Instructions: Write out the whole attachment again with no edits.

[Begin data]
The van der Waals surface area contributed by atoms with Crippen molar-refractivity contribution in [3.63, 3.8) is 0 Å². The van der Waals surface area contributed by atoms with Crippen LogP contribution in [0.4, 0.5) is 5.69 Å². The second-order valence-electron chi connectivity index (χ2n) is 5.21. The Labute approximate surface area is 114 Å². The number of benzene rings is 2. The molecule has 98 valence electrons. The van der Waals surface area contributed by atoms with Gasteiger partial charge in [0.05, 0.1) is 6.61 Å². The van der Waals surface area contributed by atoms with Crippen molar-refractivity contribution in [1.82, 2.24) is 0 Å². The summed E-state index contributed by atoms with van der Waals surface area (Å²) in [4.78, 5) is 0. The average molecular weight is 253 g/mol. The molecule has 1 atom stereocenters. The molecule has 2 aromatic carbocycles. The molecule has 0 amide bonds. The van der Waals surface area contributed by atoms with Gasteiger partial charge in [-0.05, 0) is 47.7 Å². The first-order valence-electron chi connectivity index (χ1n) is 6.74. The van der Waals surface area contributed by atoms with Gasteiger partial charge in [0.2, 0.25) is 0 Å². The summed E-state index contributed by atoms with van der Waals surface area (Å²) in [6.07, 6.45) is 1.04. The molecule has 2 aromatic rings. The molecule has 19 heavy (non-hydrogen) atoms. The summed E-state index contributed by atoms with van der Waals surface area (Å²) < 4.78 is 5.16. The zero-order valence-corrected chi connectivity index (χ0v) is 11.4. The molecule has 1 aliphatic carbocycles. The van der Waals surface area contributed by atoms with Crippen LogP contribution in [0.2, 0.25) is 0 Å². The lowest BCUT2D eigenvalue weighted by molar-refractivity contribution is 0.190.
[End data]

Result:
The van der Waals surface area contributed by atoms with Crippen molar-refractivity contribution in [3.63, 3.8) is 0 Å². The van der Waals surface area contributed by atoms with Crippen LogP contribution in [0.4, 0.5) is 5.69 Å². The second-order valence-electron chi connectivity index (χ2n) is 5.21. The Labute approximate surface area is 114 Å². The number of benzene rings is 2. The molecule has 98 valence electrons. The van der Waals surface area contributed by atoms with Gasteiger partial charge in [0.05, 0.1) is 6.61 Å². The van der Waals surface area contributed by atoms with Crippen molar-refractivity contribution in [1.82, 2.24) is 0 Å². The summed E-state index contributed by atoms with van der Waals surface area (Å²) in [4.78, 5) is 0. The average molecular weight is 253 g/mol. The molecule has 1 atom stereocenters. The molecule has 2 aromatic carbocycles. The molecule has 0 amide bonds. The van der Waals surface area contributed by atoms with Gasteiger partial charge in [-0.05, 0) is 47.7 Å². The first-order valence-electron chi connectivity index (χ1n) is 6.74. The van der Waals surface area contributed by atoms with Gasteiger partial charge in [0.2, 0.25) is 0 Å². The summed E-state index contributed by atoms with van der Waals surface area (Å²) in [6.07, 6.45) is 1.04. The molecule has 2 aromatic rings. The molecule has 19 heavy (non-hydrogen) atoms. The summed E-state index contributed by atoms with van der Waals surface area (Å²) < 4.78 is 5.16. The zero-order valence-corrected chi connectivity index (χ0v) is 11.4. The molecule has 1 aliphatic carbocycles. The van der Waals surface area contributed by atoms with Crippen LogP contribution in [0.2, 0.25) is 0 Å². The lowest BCUT2D eigenvalue weighted by molar-refractivity contribution is 0.190.